At zero dark thirty on Sunday, I left NJ for Notchview Reservation in Windsor, Massachusetts. The mission: rendezvous with the usual suspects.
In Pittsfield, I stopped for breakfast at Otto’s, across from the Berkshire County courthouse. Who ever heard of a Cuban omelet? It was tasty as well as novel, and the coffee was good. Then I set out for Notchview. Although I’ve skied there a half dozen times over the years, the last few miles are always a bit sketchy. “Hmmm, I think I turn right here.”
It’s a long gradual climb through Dalton to Windsor. Situated atop a plateau, Notchview is 50 miles southeast of Vermont’s Prospect Mountain, and 200 feet lower in elevation. The two ski centers share similar weather patterns.
Notchview is a 3000-acre property maintained by the Trustees of Reservations, a non-profit that manages multiple sites in Massachusetts for “public use and enjoyment, properties of exceptional scenic, historic, and ecological value.” The bulk of Notchview was a bequest to the Trustees by the late Arthur D. Budd.
Bruce and Rob arrived a few minutes after I did. Members of the notorious Berkshire Boyz, I’ve been chasing after them in races for longer than I care to admit. We clipped in and set off.
Leaving the lodge, the gradual downhill through open fields with apple trees was wicked fast on the cold early morning snow. There was just enough snow for decent coverage, with bits of grass poking up here and there. A crankin’ left-right chicane led into the woods. Then we climbed up to a second field. The trail slithered downhill back into the woods. In flat light, it can be hard to follow, and I’ve seen that final turn into the woods eat more than one athlete during a race.
Old stone walls crisscross the property, through spruce, fir, and hardwood. Crumbling foundations and cellar holes testify to past efforts to farm this hardscrabble country. Some of the land shows signs of logging.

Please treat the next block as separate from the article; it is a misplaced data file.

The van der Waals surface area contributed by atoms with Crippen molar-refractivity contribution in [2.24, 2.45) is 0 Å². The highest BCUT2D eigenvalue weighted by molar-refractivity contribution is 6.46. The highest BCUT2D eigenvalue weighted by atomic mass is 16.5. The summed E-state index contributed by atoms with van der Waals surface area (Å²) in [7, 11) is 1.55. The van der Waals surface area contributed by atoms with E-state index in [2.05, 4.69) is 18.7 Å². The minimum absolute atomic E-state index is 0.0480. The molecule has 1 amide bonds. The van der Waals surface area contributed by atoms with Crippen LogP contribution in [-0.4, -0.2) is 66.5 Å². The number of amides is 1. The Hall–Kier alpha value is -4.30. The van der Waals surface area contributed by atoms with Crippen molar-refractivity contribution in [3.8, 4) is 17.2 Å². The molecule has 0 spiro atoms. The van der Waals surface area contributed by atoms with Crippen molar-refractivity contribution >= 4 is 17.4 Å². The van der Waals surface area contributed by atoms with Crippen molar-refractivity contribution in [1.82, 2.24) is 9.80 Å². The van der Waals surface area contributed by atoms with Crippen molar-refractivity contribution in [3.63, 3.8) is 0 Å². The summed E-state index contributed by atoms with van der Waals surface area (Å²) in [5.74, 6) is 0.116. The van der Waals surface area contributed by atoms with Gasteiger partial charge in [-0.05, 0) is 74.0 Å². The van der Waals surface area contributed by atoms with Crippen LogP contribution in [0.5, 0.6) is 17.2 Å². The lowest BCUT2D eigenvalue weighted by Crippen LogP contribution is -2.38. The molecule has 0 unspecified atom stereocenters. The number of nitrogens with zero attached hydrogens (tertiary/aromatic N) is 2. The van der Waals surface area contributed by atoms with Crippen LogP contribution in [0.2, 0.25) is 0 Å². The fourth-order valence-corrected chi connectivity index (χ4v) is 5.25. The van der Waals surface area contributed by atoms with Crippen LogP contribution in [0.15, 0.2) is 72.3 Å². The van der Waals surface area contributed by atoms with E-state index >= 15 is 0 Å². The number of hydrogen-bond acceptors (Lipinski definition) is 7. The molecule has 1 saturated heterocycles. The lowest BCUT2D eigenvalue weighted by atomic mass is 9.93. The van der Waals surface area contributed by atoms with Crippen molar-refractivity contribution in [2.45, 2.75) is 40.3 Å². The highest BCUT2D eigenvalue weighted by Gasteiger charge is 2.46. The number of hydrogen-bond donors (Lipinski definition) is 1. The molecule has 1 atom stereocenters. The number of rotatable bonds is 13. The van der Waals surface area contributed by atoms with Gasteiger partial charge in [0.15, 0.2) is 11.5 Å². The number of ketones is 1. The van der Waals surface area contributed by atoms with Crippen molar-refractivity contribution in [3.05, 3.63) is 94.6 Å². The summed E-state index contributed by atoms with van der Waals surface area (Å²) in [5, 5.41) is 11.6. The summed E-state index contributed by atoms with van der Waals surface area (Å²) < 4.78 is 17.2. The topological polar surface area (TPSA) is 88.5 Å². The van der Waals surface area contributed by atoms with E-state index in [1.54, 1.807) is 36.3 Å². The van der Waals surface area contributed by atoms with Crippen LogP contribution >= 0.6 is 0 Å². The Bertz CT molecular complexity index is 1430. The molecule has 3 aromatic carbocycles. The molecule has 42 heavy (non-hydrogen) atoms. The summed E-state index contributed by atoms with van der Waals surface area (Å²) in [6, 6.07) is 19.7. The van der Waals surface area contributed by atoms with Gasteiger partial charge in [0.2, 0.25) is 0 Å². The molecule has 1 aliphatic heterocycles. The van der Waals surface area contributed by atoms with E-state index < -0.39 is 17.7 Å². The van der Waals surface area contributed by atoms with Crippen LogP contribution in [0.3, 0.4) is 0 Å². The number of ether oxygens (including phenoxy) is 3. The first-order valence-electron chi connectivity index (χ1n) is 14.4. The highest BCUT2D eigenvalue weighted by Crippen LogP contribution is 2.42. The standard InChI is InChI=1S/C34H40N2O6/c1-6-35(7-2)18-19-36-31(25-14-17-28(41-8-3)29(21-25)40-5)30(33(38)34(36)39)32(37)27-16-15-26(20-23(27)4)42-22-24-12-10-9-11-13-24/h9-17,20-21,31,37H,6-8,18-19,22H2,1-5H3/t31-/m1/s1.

Gradually, we ended up on Bates Road, the highest point of Notchview’s trail system. Bruce pointed out the notch in the low, folded hills to the south that gave this place its name. We plummeted back down to Shaw Road. Bruce and Rob had to keep it short, but as they headed back to the lodge, I ran into Joe and Lisa, and went back out with them.
A second trip to Bates Road left me gassed and starving, so Joe and I descended back to the lodge. After lunch, I went back out, but didn’t see any friends. After another 90 minutes, and I was fried, so I packed it in for the ride home.
In addition to its groomed trail system, Notchview has several backcountry trails where you can put in the tracks yourself. The lodge offers chili, yogurt, and hot drinks, but if you need a substantial lunch, I’d recommend brown bagging it.
Notchview has an only-in-New-England vibe: the combination of wooded trails with open fields and views for miles that one sees further north. For me, this part of the world — western Massachusetts and southwest Vermont — has a magical quality that I really can’t describe. I’ve driven west from Interstate 91 on Route 2, a steady climb before the drop into North Adams, and it seems like a different world. I’ve gotten myself good and lost in Savoy State Forest and Monroe forest go to or leaving trail races.
The hills, the weather, the quality of light make it a special place for me.